The future of the Iran Nuclear Deal may be uncertain, but there are countless lessons learned regarding the design and implementation of sanctions. Just in time before the Congress makes a decision on the future of this deal, Richard Nephew, Senior Research Scholar at SIPA's Center on Global Energy Policy, and Jessica Schulberg, a DC-based Foreign Policy and National Security reporter from HuffPost, explored practical guidance on how to measure and respond to the two critical factors of pain and resolve in the service of strong and successful sanctions regimes.
Richard Nephew is a Senior Research Scholar at the Center on Global Energy Policy at SIPA. He joined the Center February 1, 2015 directly from his role as Principal Deputy Coordinator for Sanctions Policy at the Department of State, a position he held since February 2013. Nephew also served as the lead sanctions expert for the U.S. team negotiating with Iran. From May 2011 to January 2013 Nephew served as the Director for Iran on the National Security Staff where he was responsible for managing a period of intense expansion of U.S. sanctions on Iran. Earlier in his career he served in the Bureau of International Security and Nonproliferation at the State Department and in the Office of Nonproliferation and International Security at the Department of Energy. Nephew holds a Masters in Security Policy Studies and a Bachelors in International Affairs, both from The George Washington University.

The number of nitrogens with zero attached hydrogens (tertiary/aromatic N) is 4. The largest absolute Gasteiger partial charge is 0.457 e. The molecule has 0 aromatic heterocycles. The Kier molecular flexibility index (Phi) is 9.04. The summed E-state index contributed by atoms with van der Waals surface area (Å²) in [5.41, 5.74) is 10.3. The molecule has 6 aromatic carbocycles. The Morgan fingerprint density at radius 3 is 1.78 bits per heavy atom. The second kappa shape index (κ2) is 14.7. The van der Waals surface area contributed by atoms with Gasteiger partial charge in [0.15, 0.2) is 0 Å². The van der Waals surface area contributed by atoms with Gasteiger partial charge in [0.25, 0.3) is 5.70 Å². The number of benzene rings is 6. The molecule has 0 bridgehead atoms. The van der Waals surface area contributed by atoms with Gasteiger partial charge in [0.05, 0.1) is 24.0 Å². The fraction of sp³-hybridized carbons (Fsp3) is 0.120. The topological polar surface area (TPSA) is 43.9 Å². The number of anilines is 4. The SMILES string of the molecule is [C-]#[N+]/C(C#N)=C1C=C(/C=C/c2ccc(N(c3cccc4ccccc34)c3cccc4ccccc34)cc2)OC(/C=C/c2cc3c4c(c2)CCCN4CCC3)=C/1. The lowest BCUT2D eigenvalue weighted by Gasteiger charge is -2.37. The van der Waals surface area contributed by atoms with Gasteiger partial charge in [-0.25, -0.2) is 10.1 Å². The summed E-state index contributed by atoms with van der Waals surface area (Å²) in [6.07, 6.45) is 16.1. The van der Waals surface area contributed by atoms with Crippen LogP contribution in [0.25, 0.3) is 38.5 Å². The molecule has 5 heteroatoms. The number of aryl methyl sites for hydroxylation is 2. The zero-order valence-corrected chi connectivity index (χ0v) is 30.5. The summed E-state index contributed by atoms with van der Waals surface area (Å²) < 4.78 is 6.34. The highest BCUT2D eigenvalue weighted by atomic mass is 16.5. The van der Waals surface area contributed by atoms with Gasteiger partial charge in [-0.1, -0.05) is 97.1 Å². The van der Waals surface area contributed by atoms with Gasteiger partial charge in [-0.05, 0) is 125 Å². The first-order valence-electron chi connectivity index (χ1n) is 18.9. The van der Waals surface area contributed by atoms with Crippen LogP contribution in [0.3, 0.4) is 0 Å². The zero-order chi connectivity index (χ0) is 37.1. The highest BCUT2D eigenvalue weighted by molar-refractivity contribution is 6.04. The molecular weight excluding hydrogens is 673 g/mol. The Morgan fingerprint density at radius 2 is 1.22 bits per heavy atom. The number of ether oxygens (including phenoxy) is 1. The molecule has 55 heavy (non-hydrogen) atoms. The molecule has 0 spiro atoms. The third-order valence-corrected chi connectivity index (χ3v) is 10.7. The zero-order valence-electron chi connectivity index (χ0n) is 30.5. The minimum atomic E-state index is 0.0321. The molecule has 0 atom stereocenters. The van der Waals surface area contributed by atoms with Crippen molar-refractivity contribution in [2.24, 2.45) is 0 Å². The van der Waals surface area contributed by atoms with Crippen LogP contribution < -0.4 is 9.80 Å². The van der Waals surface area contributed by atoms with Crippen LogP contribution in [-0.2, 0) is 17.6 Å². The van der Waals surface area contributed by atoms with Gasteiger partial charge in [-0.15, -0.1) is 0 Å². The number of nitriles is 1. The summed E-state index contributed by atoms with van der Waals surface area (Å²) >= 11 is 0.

Richard’s new book, The Art of Sanctions: A View from the Field (Center on Global Energy Policy Series,) which addresses the Iran sanctions effort from 1996-2013 in the broader context of U.S. policy-making, was released the week of this presentation. It is currently available for pre-order through Columbia University Press.